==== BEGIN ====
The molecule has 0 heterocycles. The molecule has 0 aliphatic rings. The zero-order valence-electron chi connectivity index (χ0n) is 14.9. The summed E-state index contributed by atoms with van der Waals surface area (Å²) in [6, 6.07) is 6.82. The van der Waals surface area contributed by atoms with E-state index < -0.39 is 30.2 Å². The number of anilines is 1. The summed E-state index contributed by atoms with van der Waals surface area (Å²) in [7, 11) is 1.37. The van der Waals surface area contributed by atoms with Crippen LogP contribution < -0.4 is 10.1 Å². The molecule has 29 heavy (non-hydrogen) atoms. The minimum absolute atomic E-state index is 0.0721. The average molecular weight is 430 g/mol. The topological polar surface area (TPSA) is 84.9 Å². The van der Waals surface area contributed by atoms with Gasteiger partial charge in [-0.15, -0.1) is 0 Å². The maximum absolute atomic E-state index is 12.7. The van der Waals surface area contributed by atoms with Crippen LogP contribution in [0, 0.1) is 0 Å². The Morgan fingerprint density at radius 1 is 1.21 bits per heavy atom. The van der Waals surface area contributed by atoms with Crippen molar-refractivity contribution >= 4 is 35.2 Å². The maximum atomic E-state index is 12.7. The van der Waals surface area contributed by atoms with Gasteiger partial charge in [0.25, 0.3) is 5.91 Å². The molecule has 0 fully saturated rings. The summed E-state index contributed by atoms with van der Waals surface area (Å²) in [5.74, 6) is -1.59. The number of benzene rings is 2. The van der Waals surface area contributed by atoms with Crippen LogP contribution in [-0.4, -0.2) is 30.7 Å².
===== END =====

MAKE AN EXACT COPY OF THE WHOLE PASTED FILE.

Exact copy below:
The molecule has 0 heterocycles. The molecule has 0 aliphatic rings. The zero-order valence-electron chi connectivity index (χ0n) is 14.9. The summed E-state index contributed by atoms with van der Waals surface area (Å²) in [6, 6.07) is 6.82. The van der Waals surface area contributed by atoms with E-state index < -0.39 is 30.2 Å². The number of anilines is 1. The summed E-state index contributed by atoms with van der Waals surface area (Å²) in [7, 11) is 1.37. The van der Waals surface area contributed by atoms with Crippen LogP contribution < -0.4 is 10.1 Å². The molecule has 29 heavy (non-hydrogen) atoms. The minimum absolute atomic E-state index is 0.0721. The average molecular weight is 430 g/mol. The topological polar surface area (TPSA) is 84.9 Å². The van der Waals surface area contributed by atoms with Gasteiger partial charge in [-0.15, -0.1) is 0 Å². The maximum absolute atomic E-state index is 12.7. The van der Waals surface area contributed by atoms with Crippen LogP contribution in [0, 0.1) is 0 Å². The Morgan fingerprint density at radius 1 is 1.21 bits per heavy atom. The van der Waals surface area contributed by atoms with Crippen molar-refractivity contribution >= 4 is 35.2 Å². The maximum atomic E-state index is 12.7. The van der Waals surface area contributed by atoms with Gasteiger partial charge in [0.25, 0.3) is 5.91 Å². The molecule has 0 fully saturated rings. The summed E-state index contributed by atoms with van der Waals surface area (Å²) in [5.74, 6) is -1.59. The number of benzene rings is 2. The van der Waals surface area contributed by atoms with Crippen LogP contribution in [-0.4, -0.2) is 30.7 Å².